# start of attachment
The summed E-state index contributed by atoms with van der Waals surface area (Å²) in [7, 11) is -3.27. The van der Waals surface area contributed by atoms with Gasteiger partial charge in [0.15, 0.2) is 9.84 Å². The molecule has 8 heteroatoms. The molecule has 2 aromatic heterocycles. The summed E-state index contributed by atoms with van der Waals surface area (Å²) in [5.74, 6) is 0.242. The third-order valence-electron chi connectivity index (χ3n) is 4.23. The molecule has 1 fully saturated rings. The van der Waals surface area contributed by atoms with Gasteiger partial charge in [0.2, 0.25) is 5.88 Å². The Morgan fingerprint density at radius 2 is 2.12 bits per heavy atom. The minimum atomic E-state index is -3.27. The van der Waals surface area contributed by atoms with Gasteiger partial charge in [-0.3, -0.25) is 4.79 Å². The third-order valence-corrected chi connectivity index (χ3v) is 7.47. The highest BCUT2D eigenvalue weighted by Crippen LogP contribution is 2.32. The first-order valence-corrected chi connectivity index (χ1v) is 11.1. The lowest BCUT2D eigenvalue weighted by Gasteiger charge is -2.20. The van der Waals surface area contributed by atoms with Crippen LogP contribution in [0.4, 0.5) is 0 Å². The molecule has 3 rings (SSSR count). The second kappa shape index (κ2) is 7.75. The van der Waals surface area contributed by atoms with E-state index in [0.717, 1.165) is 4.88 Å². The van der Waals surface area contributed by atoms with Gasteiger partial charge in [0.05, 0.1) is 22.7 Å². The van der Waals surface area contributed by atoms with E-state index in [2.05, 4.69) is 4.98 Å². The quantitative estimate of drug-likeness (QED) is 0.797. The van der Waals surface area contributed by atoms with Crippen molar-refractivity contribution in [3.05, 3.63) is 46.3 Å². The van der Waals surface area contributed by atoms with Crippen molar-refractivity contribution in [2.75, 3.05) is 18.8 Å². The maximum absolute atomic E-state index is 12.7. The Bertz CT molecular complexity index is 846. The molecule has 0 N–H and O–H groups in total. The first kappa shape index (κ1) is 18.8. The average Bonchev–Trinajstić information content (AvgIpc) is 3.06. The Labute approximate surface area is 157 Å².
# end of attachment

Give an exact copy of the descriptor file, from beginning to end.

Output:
The summed E-state index contributed by atoms with van der Waals surface area (Å²) in [7, 11) is -3.27. The van der Waals surface area contributed by atoms with Gasteiger partial charge in [0.15, 0.2) is 9.84 Å². The molecule has 8 heteroatoms. The molecule has 2 aromatic heterocycles. The summed E-state index contributed by atoms with van der Waals surface area (Å²) in [5.74, 6) is 0.242. The third-order valence-electron chi connectivity index (χ3n) is 4.23. The molecule has 1 fully saturated rings. The van der Waals surface area contributed by atoms with Gasteiger partial charge in [0.2, 0.25) is 5.88 Å². The Morgan fingerprint density at radius 2 is 2.12 bits per heavy atom. The minimum atomic E-state index is -3.27. The van der Waals surface area contributed by atoms with Gasteiger partial charge in [-0.3, -0.25) is 4.79 Å². The third-order valence-corrected chi connectivity index (χ3v) is 7.47. The highest BCUT2D eigenvalue weighted by Crippen LogP contribution is 2.32. The first-order valence-corrected chi connectivity index (χ1v) is 11.1. The lowest BCUT2D eigenvalue weighted by Gasteiger charge is -2.20. The van der Waals surface area contributed by atoms with Crippen LogP contribution in [0.4, 0.5) is 0 Å². The molecule has 3 rings (SSSR count). The second kappa shape index (κ2) is 7.75. The van der Waals surface area contributed by atoms with E-state index in [0.717, 1.165) is 4.88 Å². The van der Waals surface area contributed by atoms with Gasteiger partial charge in [0.05, 0.1) is 22.7 Å². The van der Waals surface area contributed by atoms with E-state index in [2.05, 4.69) is 4.98 Å². The quantitative estimate of drug-likeness (QED) is 0.797. The van der Waals surface area contributed by atoms with Crippen molar-refractivity contribution in [3.05, 3.63) is 46.3 Å². The van der Waals surface area contributed by atoms with Crippen molar-refractivity contribution in [2.75, 3.05) is 18.8 Å². The maximum absolute atomic E-state index is 12.7. The Bertz CT molecular complexity index is 846. The molecule has 0 N–H and O–H groups in total. The first kappa shape index (κ1) is 18.8. The average Bonchev–Trinajstić information content (AvgIpc) is 3.06. The Labute approximate surface area is 157 Å².